Our first Brown Bag of the semester on teaching multimedia was a roundtable discussion of different ways that instructors currently teach multimodal assignments in English 110, and we addressed concerns about structuring and grading multimodal assignments. The Student Multimedia Design Center’s representative, Hannah Lee, was present to give access to resources and help with practical concerns. We had a lot of materials present in the Brown Bag that we wanted to make accessible as models for all English 110 instructors.
Caitlin Larracey allowed us to look at her materials, which range from prompts such as the Remediation on YouTube, Social (Re)Media, and Proposal Vlog assignments, as well as supporting materials such as how to work with Storify in the Affordances Discussion Activity. Her materials are included below:
I also shared some of my own materials, particularly the prompts and rubrics I’ve used in my classes to teach multimedia assignments. The Website Prompt and Rubric are an assignment I’ve taught several times now, and I think work particularly well for my goals in a remediation assignment. The Multimedia Prompt and Rubric are for a project I ran once and liked but then changed, and I’m trying the blog assignment in the Daily Work and Participation Prompt for the first time this semester. My materials are included as well:
She highlights specifically:
- This video journaling template, from the University of Illinois’ ART 250: Writing with Video course, serves as a useful outline for process-based writing about the video production process.
- This common rubric from Georgia Tech’s Writing and Communication Program can be used to assess multimodal compositions.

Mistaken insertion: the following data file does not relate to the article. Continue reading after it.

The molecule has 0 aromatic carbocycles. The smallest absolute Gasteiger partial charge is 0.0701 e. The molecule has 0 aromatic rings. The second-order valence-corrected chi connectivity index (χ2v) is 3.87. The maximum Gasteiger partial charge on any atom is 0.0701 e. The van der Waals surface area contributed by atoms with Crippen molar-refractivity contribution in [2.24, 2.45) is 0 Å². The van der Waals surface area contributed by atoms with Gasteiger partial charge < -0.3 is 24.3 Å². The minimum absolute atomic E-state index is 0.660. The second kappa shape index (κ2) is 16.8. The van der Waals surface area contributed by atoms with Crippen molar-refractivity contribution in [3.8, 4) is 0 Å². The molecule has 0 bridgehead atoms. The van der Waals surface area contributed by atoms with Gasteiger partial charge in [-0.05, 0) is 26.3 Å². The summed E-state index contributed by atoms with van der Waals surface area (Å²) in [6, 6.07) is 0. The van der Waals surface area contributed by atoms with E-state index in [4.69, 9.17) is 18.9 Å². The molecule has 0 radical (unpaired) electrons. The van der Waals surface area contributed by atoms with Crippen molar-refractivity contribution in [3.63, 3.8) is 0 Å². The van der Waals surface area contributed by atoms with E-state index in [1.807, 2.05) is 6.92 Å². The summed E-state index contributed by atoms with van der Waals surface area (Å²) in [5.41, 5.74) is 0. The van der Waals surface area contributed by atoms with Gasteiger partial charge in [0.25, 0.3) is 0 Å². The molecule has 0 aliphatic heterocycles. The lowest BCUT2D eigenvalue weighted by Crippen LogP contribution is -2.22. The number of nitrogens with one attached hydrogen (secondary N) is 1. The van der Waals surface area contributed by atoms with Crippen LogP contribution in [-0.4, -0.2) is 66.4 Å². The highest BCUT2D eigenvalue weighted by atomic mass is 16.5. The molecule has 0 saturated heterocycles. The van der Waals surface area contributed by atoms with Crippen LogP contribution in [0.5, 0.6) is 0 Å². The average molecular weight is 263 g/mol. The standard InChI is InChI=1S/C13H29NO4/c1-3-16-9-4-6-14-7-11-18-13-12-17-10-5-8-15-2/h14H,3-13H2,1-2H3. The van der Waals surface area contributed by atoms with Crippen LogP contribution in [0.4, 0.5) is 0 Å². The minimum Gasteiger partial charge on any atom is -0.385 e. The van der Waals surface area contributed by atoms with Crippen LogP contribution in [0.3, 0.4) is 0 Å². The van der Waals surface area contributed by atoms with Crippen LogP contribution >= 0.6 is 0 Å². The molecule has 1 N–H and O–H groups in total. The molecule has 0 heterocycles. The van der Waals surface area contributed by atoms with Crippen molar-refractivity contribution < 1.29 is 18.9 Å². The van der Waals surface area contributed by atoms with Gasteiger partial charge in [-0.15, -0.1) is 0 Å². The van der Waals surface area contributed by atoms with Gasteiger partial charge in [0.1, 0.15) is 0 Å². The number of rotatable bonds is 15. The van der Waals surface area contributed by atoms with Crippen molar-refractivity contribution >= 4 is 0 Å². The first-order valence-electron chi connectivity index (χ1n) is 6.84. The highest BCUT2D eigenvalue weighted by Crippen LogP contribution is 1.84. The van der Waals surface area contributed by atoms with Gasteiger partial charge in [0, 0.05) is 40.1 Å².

- The RISE model (Reflect, Inquire, Suggest, Elevate) may be helpful for peer-to-peer critiques and instructor-to-student feedback.
She also points out resources that might be helpful when thinking about multimodal assessment:
- Digital Writing Assessment and Evaluation contains a collection of chapters on assessing digital compositions. Published by Computers and Composition Digital Press/Utah State University Press. The full text of the book is available for free online.
- Computers and Composition devotes an entire issue (Volume 31, March 2014) to multimodal assessment.
Feel free to make use of these materials, and continue to share how E110 instructors are using multimodal projects in our classroom!
Last week, the UD English Department was extremely fortunate to host Jay Dolmage, Associate Professor of English at the University of Waterloo and scholar of disability, rhetoric and writing. In addition to his fantastic talk, “From ‘Disabled Upon Arrival’ to Academic Eugenics,” and the many other ways he gave his time, Jay led the first Composition Program Brown Bag session of the year on Universal Design.
As a substitute for those who missed the excellent session, or as a supplement for those who attended, you can download the notes from Jay’s Brown Bag here.
Also, as promised, Jay has shared his Tipsheet for Universal Design for UD writing teachers to use in their classrooms. This document has also been posted as a permanent link under the “Resources” tab of the Composition Program website.
Our gratitude goes out to Jay for his sheer generosity in sharing his expertise, ideas, and time with all of us at UD. Thanks, too, to those who attended the first Brown Bag and came with thoughtful questions and comments for Jay. Don’t miss our next Brown Bag session on “re-mediation” this Wednesday, October 8 at 11:15 am (Memorial 3rd floor lounge)!